Humiliation is the best punishment
Anywhere in the world, when a woman is raped, a child sexually abused, or a person waylaid by thugs, who do victims universally run to? To the local police of course. But with a regularity that is reaching worrying proportions of late, police forces across India, whether in Delhi, Mumbai or Kolkata, are first questioning a woman’s moral values, trying to bribe family members of assaulted children into silence or if all else fails, denying that they were approached at all.
But what happens to these esteemed men in uniform when they are exposed and the wrongdoing brought home to them? First comes a statement painting the said officer or constable as a saint. The cops being accused knew nothing and are being unfairly accused. Then, when photographic or written evidence makes denial impossible, the erring police personnel is suspended and in the “rarest of rare” cases — given a punishment posting. Horror of horrors! How is the poor guy expected to survive in a rural police station or in a desk job?
So what’s the message that you or I get? Don’t go to the cops if you are in trouble. You are just asking for more trouble. Police reforms have been talked about since this writer was in school and Emergency was lifted. They will continue to be talked about for many more years. But meanwhile, will policemen and women continue to get such preferential treatment?
Here’s an idea: when a crime or a grave wrongdoing such as protecting a rapist, harassing a hapless victim, or worse, actually committing a reprehensible act is proved against a police officer or staff, let the person suffer the ignominy of being demoted in the ranks, so he (or she) continues to earn a living but is made to take orders from erstwhile juniors. Or, better still, follow the path taken by armed forces across the world: try them under a court martial and if found guilty, strip the officer of all medals, honours and rank and dismiss him from service.
Come to think of it, when a Lieutenant General in the Indian Army was recently found to have been involved in an illegal land transfer deal, he was stripped of his rank and denied his pension. When one of the world’s most respected corporate consultants was found to be involved in financial fraud, or a leading cricketer exposed in a betting scam, it was not the jail term or the monetary fine that hurt them most; it was the humiliation, the fact that their photographs and names were now known by a billion others, that hit home.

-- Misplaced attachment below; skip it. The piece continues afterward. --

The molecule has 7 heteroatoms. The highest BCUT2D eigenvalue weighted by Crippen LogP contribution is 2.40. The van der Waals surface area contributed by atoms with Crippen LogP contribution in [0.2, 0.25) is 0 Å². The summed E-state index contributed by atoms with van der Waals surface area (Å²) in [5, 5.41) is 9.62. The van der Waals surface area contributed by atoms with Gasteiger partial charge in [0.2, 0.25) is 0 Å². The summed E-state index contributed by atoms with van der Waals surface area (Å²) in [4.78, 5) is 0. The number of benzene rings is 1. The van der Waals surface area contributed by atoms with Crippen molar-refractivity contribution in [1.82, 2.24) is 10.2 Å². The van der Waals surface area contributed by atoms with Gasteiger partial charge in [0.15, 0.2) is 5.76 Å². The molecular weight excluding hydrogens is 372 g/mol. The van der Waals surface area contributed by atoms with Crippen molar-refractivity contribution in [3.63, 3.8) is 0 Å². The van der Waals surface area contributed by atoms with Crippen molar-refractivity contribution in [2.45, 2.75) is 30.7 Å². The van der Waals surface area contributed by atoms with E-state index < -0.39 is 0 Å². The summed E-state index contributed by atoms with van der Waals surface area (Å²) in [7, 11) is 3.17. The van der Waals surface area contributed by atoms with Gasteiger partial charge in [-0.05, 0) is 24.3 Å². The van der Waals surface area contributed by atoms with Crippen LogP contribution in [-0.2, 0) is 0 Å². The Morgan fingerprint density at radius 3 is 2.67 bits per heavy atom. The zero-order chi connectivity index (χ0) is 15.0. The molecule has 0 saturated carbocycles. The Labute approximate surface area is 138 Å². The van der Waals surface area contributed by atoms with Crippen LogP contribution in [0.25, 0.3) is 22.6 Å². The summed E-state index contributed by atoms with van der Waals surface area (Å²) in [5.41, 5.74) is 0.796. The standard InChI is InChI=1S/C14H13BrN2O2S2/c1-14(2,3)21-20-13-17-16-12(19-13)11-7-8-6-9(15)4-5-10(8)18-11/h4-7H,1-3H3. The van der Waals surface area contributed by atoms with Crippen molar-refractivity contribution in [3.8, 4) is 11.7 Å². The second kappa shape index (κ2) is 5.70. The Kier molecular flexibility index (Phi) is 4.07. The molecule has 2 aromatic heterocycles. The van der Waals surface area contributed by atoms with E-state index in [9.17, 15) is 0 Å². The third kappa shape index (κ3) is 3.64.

Do exactly that to those who take an oath in the name of their motherland to protect the vulnerable and to uphold the law but end up taking bribes, protecting rapists, harassing sexual assault victims and giving the entire police force a bad name. Resorting to violence, blocking roads, even throwing slippers at them seldom embarrass people with thick skin. Perhaps the best way to reform the police force is to set an example and strip erring officers and men of their dignity.
Recently, days after a five-year-old girl was gang raped in the nation’s capital and one of his men were found to have offered the father of the girl Rs 2000 to keep quiet about the incident, Delhi police commissioner Neeraj Kumar was asked if he believed his force had messed up on several occasions in recent months. “Not at all,” he said. His one word answer when asked if he was satisfied with the city’s law and order situation during his tenure (which ends in July): “absolutely.”
Perhaps if police officers found guilty of crimes and even defending such crimes are demoted or dismissed and their photographs put up on police websites — it will force our police forces to act in a more humane manner. It would also perhaps ensure that Kumar’s succcessor’s learn to give more responsible answers.
The writer is Editor, Sunday MiD DAY and MiD DAY online